But shortly thereafter she received a “cease and desist” letter dated 10/10/13 from Elkton lawyer James A. Dellmyer, of the William F. Riddle law firm. He said he had been retained by A Buddy for Life, Inc. to challenge “defamatory statements” about the Buddies and warned Pollard that “Asserting that there exists abuse, negligent and false representations by A Buddy for Life is defamatory.”

“It is apparent from your conduct that you intend to cause damage to A Buddy for Life’s business relationships and reputation in the community,” the lawyer wrote. And he said the Buddies had retained him to pursue legal action against Pollard, unless she would “cease and desist” and not “persist in this course of conduct” commenting about the group. The lawyer also cited various laws and suggested Pollard could go to jail.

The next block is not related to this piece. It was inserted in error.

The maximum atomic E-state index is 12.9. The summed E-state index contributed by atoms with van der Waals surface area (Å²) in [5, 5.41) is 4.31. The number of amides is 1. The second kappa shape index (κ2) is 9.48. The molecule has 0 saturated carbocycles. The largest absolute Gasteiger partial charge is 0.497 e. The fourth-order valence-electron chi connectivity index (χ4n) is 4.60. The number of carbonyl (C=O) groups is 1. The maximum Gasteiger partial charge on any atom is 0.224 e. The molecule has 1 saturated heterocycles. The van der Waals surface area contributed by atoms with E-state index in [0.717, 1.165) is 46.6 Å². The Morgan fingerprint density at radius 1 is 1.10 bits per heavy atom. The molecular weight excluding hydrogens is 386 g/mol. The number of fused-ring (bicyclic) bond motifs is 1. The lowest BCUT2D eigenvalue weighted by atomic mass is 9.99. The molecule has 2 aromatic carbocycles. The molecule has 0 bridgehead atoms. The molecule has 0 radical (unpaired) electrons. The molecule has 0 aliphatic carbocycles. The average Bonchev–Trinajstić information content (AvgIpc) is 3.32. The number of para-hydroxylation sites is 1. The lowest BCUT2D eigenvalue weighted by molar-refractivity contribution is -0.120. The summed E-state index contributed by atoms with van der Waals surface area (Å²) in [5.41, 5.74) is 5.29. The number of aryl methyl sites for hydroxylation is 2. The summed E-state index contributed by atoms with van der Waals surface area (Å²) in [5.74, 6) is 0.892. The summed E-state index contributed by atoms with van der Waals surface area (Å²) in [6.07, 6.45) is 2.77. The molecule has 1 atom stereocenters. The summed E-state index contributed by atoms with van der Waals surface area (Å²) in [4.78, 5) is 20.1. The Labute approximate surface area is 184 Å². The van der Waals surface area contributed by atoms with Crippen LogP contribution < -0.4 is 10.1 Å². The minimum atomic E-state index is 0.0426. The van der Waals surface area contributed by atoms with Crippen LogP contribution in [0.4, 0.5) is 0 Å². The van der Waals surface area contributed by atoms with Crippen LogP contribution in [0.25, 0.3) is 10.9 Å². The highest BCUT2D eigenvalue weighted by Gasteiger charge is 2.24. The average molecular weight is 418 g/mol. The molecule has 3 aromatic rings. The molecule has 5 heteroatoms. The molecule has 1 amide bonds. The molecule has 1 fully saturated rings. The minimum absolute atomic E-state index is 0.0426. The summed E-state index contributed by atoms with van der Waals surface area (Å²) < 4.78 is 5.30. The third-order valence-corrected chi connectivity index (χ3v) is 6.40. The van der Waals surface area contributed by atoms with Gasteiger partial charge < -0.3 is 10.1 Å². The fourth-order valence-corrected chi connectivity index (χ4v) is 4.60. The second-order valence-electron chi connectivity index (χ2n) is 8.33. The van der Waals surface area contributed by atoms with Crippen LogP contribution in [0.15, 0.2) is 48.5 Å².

Before the Buddies got their lucrative contract with the county government, the group had just a few thousand dollars in its bank account. It was unclear how the legal fees were being paid to threaten critics. (The Riddle law firm has represented Carletti in other litigation to obtain custody of a child, in conjunction with her live-in associate Heather Buckley. Buckley is employed as a paid animal control officer of the Buddy group despite no previous experience in the animal control field.) Cecil Times has phoned Dellmyer and will update this report upon his response.